Surveying 1,000 U.S. holiday shoppers, price and values are top motivators.

Shoppers want to hang their values alongside their stockings this holiday season — and likely beyond. Mass-produced holiday-scented candles, a trio of beauty samplers or an apologetically lush robe aren’t ringing in the cheer as thoroughly as a sustainable alternative, or similar.

With SAP’s latest survey reaching 1,000 U.S. shoppers during the holidays, more than half, or 54 percent, of Americans consider themselves to be “socially conscious shoppers” and “nearly two-thirds prefer to purchase gifts from brands that support specific social causes.” SAP is a global enterprise software provider that aims to better businesses across industry.

The breakdown of the value ranking is 30 percent of shoppers are leaning into environmental sustainability, 25 percent value education the most and 23 percent prioritize diversity and inclusion. With great — social and ethical — responsibility comes a great price. And according to the survey, price of products is still the top purchasing motive, with brand values taking the second spot and “previous positive or negative experience” as the third motivator.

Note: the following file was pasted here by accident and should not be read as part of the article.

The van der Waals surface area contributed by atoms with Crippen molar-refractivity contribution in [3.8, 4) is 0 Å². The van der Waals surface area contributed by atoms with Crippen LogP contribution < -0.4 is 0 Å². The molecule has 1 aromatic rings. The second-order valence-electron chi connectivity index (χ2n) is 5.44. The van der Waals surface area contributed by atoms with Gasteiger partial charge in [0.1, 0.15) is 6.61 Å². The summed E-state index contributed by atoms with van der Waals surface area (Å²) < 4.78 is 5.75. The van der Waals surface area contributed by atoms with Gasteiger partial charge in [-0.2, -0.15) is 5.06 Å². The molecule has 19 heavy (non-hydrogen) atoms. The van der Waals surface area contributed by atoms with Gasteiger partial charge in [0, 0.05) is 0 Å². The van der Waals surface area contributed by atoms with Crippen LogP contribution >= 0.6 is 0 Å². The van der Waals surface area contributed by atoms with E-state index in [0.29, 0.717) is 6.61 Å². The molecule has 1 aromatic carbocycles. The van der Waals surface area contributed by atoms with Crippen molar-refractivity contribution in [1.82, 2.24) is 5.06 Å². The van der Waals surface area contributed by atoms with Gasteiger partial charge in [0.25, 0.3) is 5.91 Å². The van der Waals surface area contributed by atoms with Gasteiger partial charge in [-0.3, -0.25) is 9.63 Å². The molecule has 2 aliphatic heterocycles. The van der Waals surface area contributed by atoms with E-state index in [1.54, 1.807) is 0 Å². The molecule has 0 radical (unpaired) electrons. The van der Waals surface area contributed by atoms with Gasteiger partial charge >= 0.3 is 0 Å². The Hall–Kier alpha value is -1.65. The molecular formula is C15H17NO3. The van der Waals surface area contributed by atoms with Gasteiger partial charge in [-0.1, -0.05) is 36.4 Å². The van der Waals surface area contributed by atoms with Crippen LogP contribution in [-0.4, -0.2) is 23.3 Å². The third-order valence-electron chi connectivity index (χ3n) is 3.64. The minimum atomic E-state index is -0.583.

But while the price of products still reigns as the top influence of a purchase, those surveyed said they are “willing to pay more for values.”

“We live in an experience economy in which consumers care not just about products but also about a company’s purpose, value and global impact,” said Alex Atzberger, president of SAP’s customer experience organization.  Equally so, 63 percent prefer to purchase holiday gifts from brands that align with the mentioned causes, and the reverse is also true, with 60 percent of individuals saying they will “avoid buying from brands that support causes they disagree with during holiday shopping.”

As recently as Dolce & Gabbana proved in their culturally deaf message to China, brands without values or morals will get diced from relevance quicker than a message can be sent from one of the numerous third-party communication platforms. While the holiday season allows for certain nuances in consumer shopping behavior, with increased activity during Cyber Monday or Black Friday, the trend toward values-driven shopping is unlikely to change with the seasons.